Craig McGill. Do No Harm: Munchausen Syndrome by Proxy. Vision Paperbacks, 2002.
Munchausen syndrome by proxy is the syndrome, or alleged syndrome, whereby parents, mainly mothers, are accused of harming their children in order to gain the attention of medical personnel. The syndrome has been increasingly in the news, and received much publicity in the case of Beverly Allitt. However the diagnosis has now been withdrawn in Allitt's case, and Craig McGill enquires as to whether the syndrome exists at all.
The scepticism has been reinforced in Britain by the rapid decline in public trust in the medical profession following recent scandals and alleged scandals (some of which are simply to due to the medical profession not keeping up with major and rapid changes in social values). McGill examines the argument around the English speaking world. Much of the presentation is of disguised case histories of false accusations (or alleged false accusations) in Britain, the US , Canada and Australia. As is always the case, the truth in the these cases can never be known. Those accused and their advocates argue that court injunctions often prevent them from passing critical comment on the actions of the “professionals”. Equally the accusations that are made against the professionals cannot be answered for legal and ethical reasons. As the saying goes, one story is good till the other one is told.
We have in the past suggested that MSP may play some sort of role in the production of children’s abduction narratives, but that assumed MSP exists. Reading the “case histories” or sob-stories told here, I was however struck by some similarities to abduction narratives - the same theme of the lone battler against an uncomprehending world, all the professionals being against you, the failed relationships (always the exclusive fault of the other partner, you understand), or the insensitive and uncomprehending partner. Everyone else is to blame for their problems. The children are presented to doctors as suffering from a wide variety of poorly characterized and ambiguous “illnesses” which can never be pinned down. The sort of illness, one suspects, that past societies would have attributed to witchcraft.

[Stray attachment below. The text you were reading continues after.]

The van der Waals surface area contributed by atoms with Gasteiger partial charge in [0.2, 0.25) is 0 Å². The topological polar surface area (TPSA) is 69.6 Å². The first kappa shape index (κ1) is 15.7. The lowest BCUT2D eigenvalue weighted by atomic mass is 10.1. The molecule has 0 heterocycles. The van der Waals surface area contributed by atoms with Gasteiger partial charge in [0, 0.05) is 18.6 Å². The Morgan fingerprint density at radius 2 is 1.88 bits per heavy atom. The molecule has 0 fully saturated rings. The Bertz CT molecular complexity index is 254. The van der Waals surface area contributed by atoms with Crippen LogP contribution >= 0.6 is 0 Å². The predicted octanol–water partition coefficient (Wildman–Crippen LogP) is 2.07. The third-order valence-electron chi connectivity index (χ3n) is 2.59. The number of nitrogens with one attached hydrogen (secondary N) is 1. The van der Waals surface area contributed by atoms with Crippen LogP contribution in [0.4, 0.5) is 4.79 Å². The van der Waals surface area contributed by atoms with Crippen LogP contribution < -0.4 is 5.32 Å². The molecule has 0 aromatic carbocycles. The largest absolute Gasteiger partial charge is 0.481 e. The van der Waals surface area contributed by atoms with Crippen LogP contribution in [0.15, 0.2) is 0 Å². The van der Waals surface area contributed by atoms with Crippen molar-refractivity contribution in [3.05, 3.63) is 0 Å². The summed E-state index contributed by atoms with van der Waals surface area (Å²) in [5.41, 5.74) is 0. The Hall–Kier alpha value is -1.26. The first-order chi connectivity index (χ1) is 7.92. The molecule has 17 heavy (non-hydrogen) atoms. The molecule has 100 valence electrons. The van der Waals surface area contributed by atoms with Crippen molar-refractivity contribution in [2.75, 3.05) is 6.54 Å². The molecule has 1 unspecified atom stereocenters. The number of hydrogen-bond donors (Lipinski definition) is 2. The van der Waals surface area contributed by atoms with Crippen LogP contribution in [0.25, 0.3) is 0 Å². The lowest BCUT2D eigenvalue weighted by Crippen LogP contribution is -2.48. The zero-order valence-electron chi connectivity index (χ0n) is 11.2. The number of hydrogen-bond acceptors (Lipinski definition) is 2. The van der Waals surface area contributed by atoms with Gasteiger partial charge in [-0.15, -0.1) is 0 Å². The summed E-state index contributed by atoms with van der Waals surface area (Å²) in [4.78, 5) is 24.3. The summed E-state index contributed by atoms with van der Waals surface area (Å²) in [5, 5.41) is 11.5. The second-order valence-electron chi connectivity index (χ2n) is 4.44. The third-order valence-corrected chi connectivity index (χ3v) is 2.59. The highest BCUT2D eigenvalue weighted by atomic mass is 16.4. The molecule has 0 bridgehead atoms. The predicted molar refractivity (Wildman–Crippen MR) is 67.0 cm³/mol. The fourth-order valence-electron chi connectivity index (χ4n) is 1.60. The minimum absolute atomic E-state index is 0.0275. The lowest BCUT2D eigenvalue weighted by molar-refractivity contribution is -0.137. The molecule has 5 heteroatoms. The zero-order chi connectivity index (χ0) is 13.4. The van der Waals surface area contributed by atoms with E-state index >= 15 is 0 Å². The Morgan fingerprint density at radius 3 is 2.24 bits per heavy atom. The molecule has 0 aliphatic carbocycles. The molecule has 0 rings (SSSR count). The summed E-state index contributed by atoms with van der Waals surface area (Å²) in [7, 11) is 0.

Faced with mysterious protean disorders which may or may not exist, everyone starts looking for blame; mothers blame the doctors for being unable to magic a 'cure' or provide a neat little diagnosis, doctors have a tendency to blame parents, especially mothers, for syndromes that they cannot comprehend, because they too need someone to blame for their 'failure'. Both sides take up positions, and antagonize the other. Perhaps a few of these mothers are physically harming their children, but the diseases might still be largely a product of their imaginations, interpreting perhaps normal phenomena of growing as “diseases”, a tendency accentuated by the notion held by sections of Western opinion that normalcy equals perfection. If a child’s health is therefore less than perfect, this becomes an enormous abnormality requiring constant medical attention. In a small number of cases parents may be tempted to “produce symptoms to order” in their child to convince the doctors that their interior terrors have some bases in reality. -- Peter Rogerson.